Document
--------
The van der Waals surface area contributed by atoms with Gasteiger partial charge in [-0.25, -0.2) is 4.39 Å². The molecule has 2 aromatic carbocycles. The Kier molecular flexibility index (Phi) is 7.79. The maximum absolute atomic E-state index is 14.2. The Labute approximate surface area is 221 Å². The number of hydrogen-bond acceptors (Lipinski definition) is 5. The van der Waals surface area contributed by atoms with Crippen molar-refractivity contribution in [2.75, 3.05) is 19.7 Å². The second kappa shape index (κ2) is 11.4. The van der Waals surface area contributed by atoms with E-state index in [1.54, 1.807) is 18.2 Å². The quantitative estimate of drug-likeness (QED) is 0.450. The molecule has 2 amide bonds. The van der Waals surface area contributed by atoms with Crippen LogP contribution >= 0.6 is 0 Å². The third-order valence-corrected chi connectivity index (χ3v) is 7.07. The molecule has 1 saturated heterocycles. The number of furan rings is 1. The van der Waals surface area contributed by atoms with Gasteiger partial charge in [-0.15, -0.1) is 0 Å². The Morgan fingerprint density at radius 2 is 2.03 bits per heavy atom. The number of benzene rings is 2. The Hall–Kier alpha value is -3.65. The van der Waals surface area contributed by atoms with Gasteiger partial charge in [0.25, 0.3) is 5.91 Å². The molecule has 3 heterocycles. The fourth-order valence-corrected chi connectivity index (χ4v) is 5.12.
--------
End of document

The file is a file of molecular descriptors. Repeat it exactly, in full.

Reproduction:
The van der Waals surface area contributed by atoms with Gasteiger partial charge in [-0.25, -0.2) is 4.39 Å². The molecule has 2 aromatic carbocycles. The Kier molecular flexibility index (Phi) is 7.79. The maximum absolute atomic E-state index is 14.2. The Labute approximate surface area is 221 Å². The number of hydrogen-bond acceptors (Lipinski definition) is 5. The van der Waals surface area contributed by atoms with Crippen molar-refractivity contribution in [2.75, 3.05) is 19.7 Å². The second kappa shape index (κ2) is 11.4. The van der Waals surface area contributed by atoms with E-state index in [1.54, 1.807) is 18.2 Å². The quantitative estimate of drug-likeness (QED) is 0.450. The molecule has 2 amide bonds. The van der Waals surface area contributed by atoms with Crippen LogP contribution >= 0.6 is 0 Å². The third-order valence-corrected chi connectivity index (χ3v) is 7.07. The molecule has 1 saturated heterocycles. The number of furan rings is 1. The van der Waals surface area contributed by atoms with Gasteiger partial charge in [-0.15, -0.1) is 0 Å². The Morgan fingerprint density at radius 2 is 2.03 bits per heavy atom. The number of benzene rings is 2. The Hall–Kier alpha value is -3.65. The van der Waals surface area contributed by atoms with Gasteiger partial charge in [0.25, 0.3) is 5.91 Å². The molecule has 3 heterocycles. The fourth-order valence-corrected chi connectivity index (χ4v) is 5.12.